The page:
In terms of cardio, spinning is in a league of its own; you have an instructor to motivate you, loud music, and you can even get a bit competitive. That all works in your favor, as you’ll get a better workout and feel fantastic about yourself. During a spin class, you’ll get to do all sorts of pedaling and work on both your speed and resistance. Additionally, you’ll change positions to target different muscles.

In a nutshell, spinning can be defined as a type of exercise that focuses on intervals, high intensity, strength, endurance, and recovery — and you’ll get all of that just by riding an indoor bike.


Benefits of spinning

1. Burns a lot of calories and can help us lose weight

Of course, any type of cardio is likely to help you shed some pounds. However, what makes spinning unique is that it helps with pure fat loss, even though the scale is maybe showing the same number.

Spinning burns about 400 to 600 calories per hour, depending on the intensity and your weight/fitness level. While the scale might not show results, your BMI will undoubtedly change, sometimes even if you don’t adjust your diet.

Spinning also leads to:

  • Lower blood sugar levels
  • Lower cholesterol
  • Higher exercise ability
  • Lower triglyceride levels.


2. Doesn’t take up all of our free time

Because it’s a form of HIIT training, spinning also has the afterburn effect. Even 20 or 30 minutes of it will let you burn more calories than running or walking. You’ll consume more oxygen (afterburn is also called EPOC — excess post-exercise oxygen consumption) after it because you’re still recovering, thus prolonging the calorie-burning process.


3. Leads to a more positive state of mind

Whether you decide to cycle at home or take a spin class, you can expect that you’ll feel as if all the dark clouds above your head are gone. Spinning has a positive effect on our mood, and its effects persist even after we get off the bike.


4. Gets us a toned posterior and shapely legs

Given that our legs are what we’ll use the most in a spin class, it doesn’t come as a surprise that spinning can give us toned legs and a perky posterior. Indeed, we use many muscles while we’re pedaling, including gluteus maximus, quadriceps, hamstrings, and lateral head of the gastrocnemius. Thus, although indoor cycling is mostly cardio-based, it can help you build lower body muscle as well.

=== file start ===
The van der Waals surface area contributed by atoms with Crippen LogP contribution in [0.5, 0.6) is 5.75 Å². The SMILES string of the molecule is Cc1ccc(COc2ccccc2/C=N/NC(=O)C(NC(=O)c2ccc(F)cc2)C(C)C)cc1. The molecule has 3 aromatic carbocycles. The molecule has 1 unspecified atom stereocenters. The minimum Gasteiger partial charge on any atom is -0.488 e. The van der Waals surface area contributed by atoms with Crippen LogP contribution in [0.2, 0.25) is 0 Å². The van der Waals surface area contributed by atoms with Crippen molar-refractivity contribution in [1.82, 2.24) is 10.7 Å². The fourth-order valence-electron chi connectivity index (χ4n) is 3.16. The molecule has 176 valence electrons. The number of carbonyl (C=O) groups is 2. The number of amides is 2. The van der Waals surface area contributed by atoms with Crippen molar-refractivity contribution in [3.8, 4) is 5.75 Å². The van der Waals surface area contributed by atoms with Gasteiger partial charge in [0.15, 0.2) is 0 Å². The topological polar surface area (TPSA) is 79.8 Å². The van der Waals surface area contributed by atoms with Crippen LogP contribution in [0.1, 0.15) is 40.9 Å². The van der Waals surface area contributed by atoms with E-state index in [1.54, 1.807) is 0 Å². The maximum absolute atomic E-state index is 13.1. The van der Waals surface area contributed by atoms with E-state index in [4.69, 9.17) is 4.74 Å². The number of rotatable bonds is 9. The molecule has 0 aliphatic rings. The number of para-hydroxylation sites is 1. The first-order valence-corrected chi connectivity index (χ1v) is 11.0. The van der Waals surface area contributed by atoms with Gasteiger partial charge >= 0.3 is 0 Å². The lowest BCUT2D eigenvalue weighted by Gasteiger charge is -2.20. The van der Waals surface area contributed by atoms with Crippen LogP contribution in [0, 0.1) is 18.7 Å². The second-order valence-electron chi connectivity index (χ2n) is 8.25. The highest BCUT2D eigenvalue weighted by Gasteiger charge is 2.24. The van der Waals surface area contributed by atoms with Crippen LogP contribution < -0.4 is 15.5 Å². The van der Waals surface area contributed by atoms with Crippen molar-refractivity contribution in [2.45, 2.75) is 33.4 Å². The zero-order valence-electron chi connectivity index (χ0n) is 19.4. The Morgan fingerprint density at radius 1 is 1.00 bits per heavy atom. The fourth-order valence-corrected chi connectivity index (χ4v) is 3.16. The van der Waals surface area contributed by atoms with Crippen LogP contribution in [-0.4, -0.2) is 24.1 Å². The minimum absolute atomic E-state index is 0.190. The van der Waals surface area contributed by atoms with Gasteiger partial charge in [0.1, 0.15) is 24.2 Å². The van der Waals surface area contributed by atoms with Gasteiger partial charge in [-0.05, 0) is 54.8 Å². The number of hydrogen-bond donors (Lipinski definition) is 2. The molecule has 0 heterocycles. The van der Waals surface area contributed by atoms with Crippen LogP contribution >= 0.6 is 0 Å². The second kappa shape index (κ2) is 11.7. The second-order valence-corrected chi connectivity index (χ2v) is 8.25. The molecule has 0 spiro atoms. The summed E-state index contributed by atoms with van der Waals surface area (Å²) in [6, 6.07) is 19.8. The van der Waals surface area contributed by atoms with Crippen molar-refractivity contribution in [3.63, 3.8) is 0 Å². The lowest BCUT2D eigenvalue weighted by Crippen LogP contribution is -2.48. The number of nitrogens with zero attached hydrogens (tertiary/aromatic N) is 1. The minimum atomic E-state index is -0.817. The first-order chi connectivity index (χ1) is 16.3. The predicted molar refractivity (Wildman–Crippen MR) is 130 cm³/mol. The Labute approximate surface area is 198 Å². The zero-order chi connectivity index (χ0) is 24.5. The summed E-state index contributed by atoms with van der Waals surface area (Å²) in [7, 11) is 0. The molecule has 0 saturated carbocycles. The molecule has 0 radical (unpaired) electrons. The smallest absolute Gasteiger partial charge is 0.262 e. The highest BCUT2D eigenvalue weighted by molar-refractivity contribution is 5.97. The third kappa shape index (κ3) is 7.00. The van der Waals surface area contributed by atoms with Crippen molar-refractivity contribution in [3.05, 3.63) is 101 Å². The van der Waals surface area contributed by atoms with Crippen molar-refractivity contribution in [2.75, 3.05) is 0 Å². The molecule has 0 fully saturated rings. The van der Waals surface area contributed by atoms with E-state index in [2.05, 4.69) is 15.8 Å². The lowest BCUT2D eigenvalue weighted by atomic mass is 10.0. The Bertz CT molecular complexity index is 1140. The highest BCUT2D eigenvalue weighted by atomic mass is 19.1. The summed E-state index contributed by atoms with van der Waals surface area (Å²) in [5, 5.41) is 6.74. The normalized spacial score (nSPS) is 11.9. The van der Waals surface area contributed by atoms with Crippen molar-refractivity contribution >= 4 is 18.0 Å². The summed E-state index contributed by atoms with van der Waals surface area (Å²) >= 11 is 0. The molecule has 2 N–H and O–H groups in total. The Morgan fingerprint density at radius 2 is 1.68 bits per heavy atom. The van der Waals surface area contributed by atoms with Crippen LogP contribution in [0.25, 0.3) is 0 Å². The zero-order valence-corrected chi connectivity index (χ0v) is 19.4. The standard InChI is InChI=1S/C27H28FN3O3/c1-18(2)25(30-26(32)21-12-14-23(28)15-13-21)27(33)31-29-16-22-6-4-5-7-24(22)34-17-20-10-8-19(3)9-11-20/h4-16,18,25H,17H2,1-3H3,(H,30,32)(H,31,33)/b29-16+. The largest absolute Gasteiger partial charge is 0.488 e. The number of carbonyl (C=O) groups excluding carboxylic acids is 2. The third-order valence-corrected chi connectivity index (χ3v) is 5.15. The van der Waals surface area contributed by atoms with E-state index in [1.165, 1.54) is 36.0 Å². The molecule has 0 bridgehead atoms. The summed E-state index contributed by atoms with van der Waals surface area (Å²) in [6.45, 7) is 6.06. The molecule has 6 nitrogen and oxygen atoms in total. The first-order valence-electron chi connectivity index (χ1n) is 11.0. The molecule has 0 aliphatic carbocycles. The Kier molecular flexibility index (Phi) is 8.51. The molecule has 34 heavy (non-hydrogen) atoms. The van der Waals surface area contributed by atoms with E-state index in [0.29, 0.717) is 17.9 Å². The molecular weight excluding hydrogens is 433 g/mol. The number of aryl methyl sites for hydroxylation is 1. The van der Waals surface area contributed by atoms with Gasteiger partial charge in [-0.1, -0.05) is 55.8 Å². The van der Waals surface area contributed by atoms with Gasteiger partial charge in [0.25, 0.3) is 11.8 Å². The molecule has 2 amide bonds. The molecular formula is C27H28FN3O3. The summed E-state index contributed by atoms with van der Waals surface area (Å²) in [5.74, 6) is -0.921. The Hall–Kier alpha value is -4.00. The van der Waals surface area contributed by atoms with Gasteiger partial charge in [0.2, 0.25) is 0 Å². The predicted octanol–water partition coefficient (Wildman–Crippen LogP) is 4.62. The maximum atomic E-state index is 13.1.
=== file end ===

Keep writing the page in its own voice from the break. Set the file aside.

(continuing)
However, just because it can work out our gluteal muscles, it doesn’t mean spinning should serve as a substitute for resistance training. Proper squats are still the best thing you can do for a nice, shaped bottom!


5. Great for joints

High-impact cardio workouts, such as running, can put a lot of pressure on our joints. In contrast, spinning saves them, as we won’t be hitting the pavement or anything else for that matter but will get our heart rate up.


6. Makes us want to keep up with it

The spinning community is a rather large one, and with each spin class, whether it’s at a local gym or online, this community grows even more. Thus, it’s tough to give up, especially since accountability is on the table too. What’s more, meeting new people and making friends can motivate you to keep up with it and have someone to look up to for inspiration.


Final tip: What you should know before hitting a spin class

We all want to lose weight and get the body of our dreams. However, overtraining ourselves can hinder our progress, especially if we develop rhabdomyolysis.

When someone has rhabdo, their skeletal muscle starts slowly breaking down. Once that happens, they experience the leakage of muscle proteins, as well as other breakdown products. So imagine it — all sorts of things will get into your bloodstream, including creatine kinase, electrolytes, aldolase, myoglobin, and lactate dehydrogenase.

The result? Sometimes, there are no symptoms at all. Other times, your kidneys might fail, which will put you in a life-threatening situation.

Why are we warning you about this? Well, it’s because spinning could lead to this, and so can CrossFit, long runs, vigorous weightlifting and working out in humid and hot weather. What’s more, the condition usually occurs due to many working professionals going too hard too soon to diminish the effect of an often quite sedentary lifestyle. Interestingly enough, this condition even has a name — white-collar rhabdomyolysis.

In the end, you cannot undo what you’ve eaten or how you’ve lived your life so far with just one workout. You cannot even undo it with ten exercises — it will take time until you build your endurance and strength. So, why not enjoy the process? You’ll reach your goals one day —be patient enough not to push yourself too hard in the meantime.